Illustrator and writer, Dani Duck, continues on her epic quest to become the best picture book author/illustrator ever. Read how she valiantly slays the evil procrastination dragon. Watch as she creates new artwork before your very eyes! Study the mystic arts of picture book creation as Dani reviews some of the best children's picture book professionals of our time!
Let's Talk Coloring Books - Digital Hardware and Software Notes
I'm posting this today because I realized that I'm just not going to be able to get to this information in my presentation. This is more technical information than you may actually need. I have my thoughts on the software first, and underneath is information about hardware. While this is originally intended for my Coloring Book Presentation it's something that may be of interest to illustrators getting started in digital art.
Photoshop is great for creating digital images – it's arguably the best Program for creating digital images but not necessarily the best for coloring books. I do highly recommend it for illustration, but it's not necessary to buy if you are only creating coloring books or black and white art.
Illustrator - takes time to get use to if you've never used vector software. Like Photoshop: It's great if you are creating certain color images with a certain look, but not necessary for coloring books.
Painter – Best for creating digital paintings that look like traditionally created paintings. The software crashes a lot (I own painter 11), but is nice when it runs smoothly.
Gimp – Free Software. I'm only including it on this list because it's free. Useful and is similar to Photoshop. I feel like I have one arm tied behind my back when I use this.
Inkscape- Free software like illustrator
Krita – Free Software like Photoshop
I have not used Krita or Inkscape personally (other than a few minutes each) so I can't tell you how well they work. There interface is nice and for no money, it's worth it to download these and take a look. These free programs may not have all the same options as the programs they are meant to copy, but they can still be used professionally.
Manga Studio/Clip Studio – My personal favorite. I own EX4. I like the inking feature in this because you can come back an manipulate the image easily even after you save the image. The inking feature is much like illustrator's in that it's done in vectors. Unfortunately you can't save your image to work as a vector image (.eps in illustrator but you can save the ink lines as a layer and use it in Photoshop or other program to color your backgrounds. Don't buy this full price. Smith Micro often has great sales.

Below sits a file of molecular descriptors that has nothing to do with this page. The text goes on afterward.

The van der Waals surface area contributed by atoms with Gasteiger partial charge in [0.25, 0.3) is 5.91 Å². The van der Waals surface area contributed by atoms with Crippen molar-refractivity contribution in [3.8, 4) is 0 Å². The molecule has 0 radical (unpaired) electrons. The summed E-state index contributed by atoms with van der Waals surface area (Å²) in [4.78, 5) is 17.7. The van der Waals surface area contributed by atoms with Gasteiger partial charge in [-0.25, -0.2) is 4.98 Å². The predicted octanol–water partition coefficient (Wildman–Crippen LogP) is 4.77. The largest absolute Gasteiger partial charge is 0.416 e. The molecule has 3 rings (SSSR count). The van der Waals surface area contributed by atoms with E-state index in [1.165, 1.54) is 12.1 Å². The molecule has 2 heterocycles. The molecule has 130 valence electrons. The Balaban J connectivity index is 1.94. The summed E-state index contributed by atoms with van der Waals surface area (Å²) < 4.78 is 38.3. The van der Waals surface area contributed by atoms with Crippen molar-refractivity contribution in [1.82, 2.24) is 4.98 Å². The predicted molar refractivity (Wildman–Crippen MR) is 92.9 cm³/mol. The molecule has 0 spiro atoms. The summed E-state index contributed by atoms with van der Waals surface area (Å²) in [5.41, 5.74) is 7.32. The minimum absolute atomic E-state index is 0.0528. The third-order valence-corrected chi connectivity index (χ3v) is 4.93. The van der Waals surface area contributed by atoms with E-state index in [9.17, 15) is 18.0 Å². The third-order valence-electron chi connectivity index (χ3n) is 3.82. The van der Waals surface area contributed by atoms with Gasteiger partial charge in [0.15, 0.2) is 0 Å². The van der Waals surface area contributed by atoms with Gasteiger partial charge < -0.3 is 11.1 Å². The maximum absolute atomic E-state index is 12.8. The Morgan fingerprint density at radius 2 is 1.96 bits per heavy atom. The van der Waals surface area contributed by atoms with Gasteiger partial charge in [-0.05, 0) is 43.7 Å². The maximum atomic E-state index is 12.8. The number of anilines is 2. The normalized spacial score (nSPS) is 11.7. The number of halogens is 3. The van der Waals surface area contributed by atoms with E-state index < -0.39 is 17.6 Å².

InDesign. - The best and easiest program for laying out a book. It takes a bit of work to get use to, but if you know how to use Power Point (or any Adobe software), then you can learn how to use this program. It is actually more intuitive than Power Point, and with all my years in computers, I find using InDesign easier than Power Point. If you are thinking of having a book printed of your work, you must get this software. The bonus is it's the easiest software for your local print shop to use, so they should be able to print your work fairly easily and quickly. Hardware
– Intel is important. AMD always gives me problems. Get a
reasonably good processor. This will help the speed of your computer.
Drive (Storage not to be confused with memory) – Up to you. 1TB is
the norm and should be enough for most people
Card: Go with NVIDIA®
GeForce® if you are going with color and possibly black and white. Go with the best graphic card you can afford. If you are
allows multiple programs to be open, helps your computer to run
faster and allows you to work on large files. Get at least 8GB of
memory. Most people don't know that it takes 2GBs of memory just to
run Windows (it may be more with Windows 10). Memory is important so
ideally get more (12-16) if you can afford it!
Inexpensive printer. Don't go with a photo printer. Often photo
printers wont let you print (or scan) if all you haven't replaced an
empty cartridge. If you are making high quality prints go with your
local print shop. Because of the high cost of ink print shops are
still cheaper than printing from your own printer.
Epson with a large bed is best, but you can get by with a lower
Wacom tablets are the best. Bamboo is okay, but it works basically
like a mouse. The Intuos pro is very nice and likely the tablet
you'll want for your work. The Intuos mimics the pressure and tilt of